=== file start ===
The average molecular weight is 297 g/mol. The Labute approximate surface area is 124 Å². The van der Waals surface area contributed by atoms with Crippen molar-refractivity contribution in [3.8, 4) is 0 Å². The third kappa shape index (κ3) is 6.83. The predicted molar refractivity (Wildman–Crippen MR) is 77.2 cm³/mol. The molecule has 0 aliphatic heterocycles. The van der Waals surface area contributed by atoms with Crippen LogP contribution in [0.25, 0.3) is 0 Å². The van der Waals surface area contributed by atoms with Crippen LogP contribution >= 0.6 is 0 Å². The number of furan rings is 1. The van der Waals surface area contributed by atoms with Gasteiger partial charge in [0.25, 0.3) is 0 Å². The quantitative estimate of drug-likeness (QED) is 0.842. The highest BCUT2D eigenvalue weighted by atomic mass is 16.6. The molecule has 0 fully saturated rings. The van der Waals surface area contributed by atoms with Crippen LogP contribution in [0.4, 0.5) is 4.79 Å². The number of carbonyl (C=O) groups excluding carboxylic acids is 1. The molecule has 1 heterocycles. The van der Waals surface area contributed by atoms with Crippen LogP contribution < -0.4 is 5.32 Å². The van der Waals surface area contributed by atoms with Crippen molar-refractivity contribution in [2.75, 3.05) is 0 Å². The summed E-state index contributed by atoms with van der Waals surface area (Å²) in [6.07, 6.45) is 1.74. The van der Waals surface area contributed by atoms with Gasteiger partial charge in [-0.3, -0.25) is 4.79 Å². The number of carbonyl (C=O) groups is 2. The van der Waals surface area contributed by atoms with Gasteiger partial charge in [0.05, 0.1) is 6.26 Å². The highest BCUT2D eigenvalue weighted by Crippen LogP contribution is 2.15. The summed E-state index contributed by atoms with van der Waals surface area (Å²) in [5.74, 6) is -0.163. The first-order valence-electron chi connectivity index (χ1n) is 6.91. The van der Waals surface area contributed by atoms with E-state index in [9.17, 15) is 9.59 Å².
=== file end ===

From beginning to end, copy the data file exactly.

The average molecular weight is 297 g/mol. The Labute approximate surface area is 124 Å². The van der Waals surface area contributed by atoms with Crippen molar-refractivity contribution in [3.8, 4) is 0 Å². The third kappa shape index (κ3) is 6.83. The predicted molar refractivity (Wildman–Crippen MR) is 77.2 cm³/mol. The molecule has 0 aliphatic heterocycles. The van der Waals surface area contributed by atoms with Crippen LogP contribution in [0.25, 0.3) is 0 Å². The van der Waals surface area contributed by atoms with Crippen LogP contribution >= 0.6 is 0 Å². The number of furan rings is 1. The van der Waals surface area contributed by atoms with Gasteiger partial charge in [0.25, 0.3) is 0 Å². The quantitative estimate of drug-likeness (QED) is 0.842. The highest BCUT2D eigenvalue weighted by atomic mass is 16.6. The molecule has 0 fully saturated rings. The van der Waals surface area contributed by atoms with Crippen LogP contribution in [0.4, 0.5) is 4.79 Å². The number of carbonyl (C=O) groups excluding carboxylic acids is 1. The molecule has 1 heterocycles. The van der Waals surface area contributed by atoms with Crippen LogP contribution < -0.4 is 5.32 Å². The van der Waals surface area contributed by atoms with Crippen molar-refractivity contribution in [2.75, 3.05) is 0 Å². The summed E-state index contributed by atoms with van der Waals surface area (Å²) in [6.07, 6.45) is 1.74. The van der Waals surface area contributed by atoms with Gasteiger partial charge in [-0.3, -0.25) is 4.79 Å². The number of carbonyl (C=O) groups is 2. The van der Waals surface area contributed by atoms with Gasteiger partial charge in [0.05, 0.1) is 6.26 Å². The highest BCUT2D eigenvalue weighted by Crippen LogP contribution is 2.15. The summed E-state index contributed by atoms with van der Waals surface area (Å²) in [5.74, 6) is -0.163. The first-order valence-electron chi connectivity index (χ1n) is 6.91. The van der Waals surface area contributed by atoms with E-state index in [9.17, 15) is 9.59 Å².